The Board is ultimately accountable for the Group’s risk management process and system of internal control. In terms of a mandate by the Board, the Audit and Risk Committee monitors the risk management process and systems of internal control of the Group. The Board oversees the activities of the Audit and Risk Committee, the Group’s internal and external auditors, and the Group’s risk management function as delegated to the Company’s Audit and Risk Committee.

Risk management

The Group’s Enterprise-wide Risk Management (“ERM”) policy follows the international Committee of Sponsoring Organisations of the Treadway Commission (“COSO”) framework and defines the risk management objectives, methodology, risk appetite, risk identification, assessment and treatment processes and the responsibilities of the various risk management role-players in the Group. The ERM policy is subject to annual review, and any amendments are submitted to the Audit and Risk Committee for approval.

The objective of risk management in the Group is to establish an integrated and effective risk management framework where important and emerging risks are identified, quantified and managed. An ERM software application supports the Group’s risk management process in all three operating platforms. The Group’s principal risk items (grouped by COSO category, business process and strategic priorities), the movement in risk during the financial year, together with key measures taken to mitigate these risks, are listed in the table below.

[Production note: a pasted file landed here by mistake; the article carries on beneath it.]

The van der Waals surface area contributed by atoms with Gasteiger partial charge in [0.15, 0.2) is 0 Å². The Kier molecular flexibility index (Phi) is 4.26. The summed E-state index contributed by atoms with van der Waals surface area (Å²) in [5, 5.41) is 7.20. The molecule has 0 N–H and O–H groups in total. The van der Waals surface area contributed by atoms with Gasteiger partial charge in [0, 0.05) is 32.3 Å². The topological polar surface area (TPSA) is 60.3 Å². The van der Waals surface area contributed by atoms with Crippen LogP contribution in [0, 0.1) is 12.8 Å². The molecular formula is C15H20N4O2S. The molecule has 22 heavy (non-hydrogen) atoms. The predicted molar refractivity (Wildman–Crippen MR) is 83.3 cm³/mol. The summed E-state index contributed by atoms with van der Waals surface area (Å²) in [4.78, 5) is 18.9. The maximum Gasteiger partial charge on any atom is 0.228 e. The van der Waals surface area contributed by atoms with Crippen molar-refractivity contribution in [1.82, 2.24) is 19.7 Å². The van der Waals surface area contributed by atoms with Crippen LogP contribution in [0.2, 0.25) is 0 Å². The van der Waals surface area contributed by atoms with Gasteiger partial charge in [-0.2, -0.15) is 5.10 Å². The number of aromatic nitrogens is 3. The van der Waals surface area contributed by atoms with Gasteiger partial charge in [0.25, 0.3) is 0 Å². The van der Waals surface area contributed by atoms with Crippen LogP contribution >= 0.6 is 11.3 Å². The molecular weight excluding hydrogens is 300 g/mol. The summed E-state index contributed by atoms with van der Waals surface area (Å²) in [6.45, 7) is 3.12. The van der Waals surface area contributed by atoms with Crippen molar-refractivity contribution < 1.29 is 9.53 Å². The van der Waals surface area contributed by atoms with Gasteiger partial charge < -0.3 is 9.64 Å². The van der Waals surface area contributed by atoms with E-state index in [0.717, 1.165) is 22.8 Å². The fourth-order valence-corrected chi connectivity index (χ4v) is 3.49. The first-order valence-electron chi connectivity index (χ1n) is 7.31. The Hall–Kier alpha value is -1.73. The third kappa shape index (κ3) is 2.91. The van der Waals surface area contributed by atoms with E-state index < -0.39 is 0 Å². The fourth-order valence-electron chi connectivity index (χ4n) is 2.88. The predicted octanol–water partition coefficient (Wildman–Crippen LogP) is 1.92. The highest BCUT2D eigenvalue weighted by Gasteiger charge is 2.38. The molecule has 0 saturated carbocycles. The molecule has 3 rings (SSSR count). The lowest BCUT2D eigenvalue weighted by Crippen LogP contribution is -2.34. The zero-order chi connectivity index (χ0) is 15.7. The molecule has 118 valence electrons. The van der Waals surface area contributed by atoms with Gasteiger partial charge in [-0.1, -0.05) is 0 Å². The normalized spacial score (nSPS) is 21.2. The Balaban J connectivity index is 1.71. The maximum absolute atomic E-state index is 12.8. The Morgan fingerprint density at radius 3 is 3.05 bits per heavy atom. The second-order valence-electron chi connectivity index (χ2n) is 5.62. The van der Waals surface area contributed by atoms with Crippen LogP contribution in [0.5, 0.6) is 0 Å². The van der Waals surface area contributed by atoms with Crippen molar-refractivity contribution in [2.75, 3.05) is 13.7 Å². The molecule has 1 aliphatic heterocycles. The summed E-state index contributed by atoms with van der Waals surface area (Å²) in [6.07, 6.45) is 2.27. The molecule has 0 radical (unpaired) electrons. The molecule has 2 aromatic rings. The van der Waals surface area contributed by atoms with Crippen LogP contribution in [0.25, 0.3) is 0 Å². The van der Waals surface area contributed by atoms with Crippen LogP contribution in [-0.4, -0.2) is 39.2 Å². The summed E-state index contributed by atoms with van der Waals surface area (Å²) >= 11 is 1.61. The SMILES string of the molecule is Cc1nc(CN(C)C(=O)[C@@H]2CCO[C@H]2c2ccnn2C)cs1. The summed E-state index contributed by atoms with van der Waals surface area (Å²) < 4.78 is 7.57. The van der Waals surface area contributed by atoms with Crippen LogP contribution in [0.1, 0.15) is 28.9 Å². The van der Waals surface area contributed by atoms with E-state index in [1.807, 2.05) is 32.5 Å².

Use the key to read the table below

Principal risk Movement
in 2017
Description of risk Mitigation of risk

Regulatory and compliance risk


Adverse changes in laws and regulations impacting the Group or the failure to comply with laws and regulations which may result in losses, fines, prosecution or damage to reputation.

The risk includes ethical and governance risks that refer to unexpected negative consequences of unethical actions or the failure of the control and oversight mechanisms which were designed and implemented to uphold the ethical standards and controls of the organisation.

  • Proactive engagement strategies with stakeholders
  • Health policy units created to conduct research and provide strategic input for reform processes
  • Active industry participation across all platforms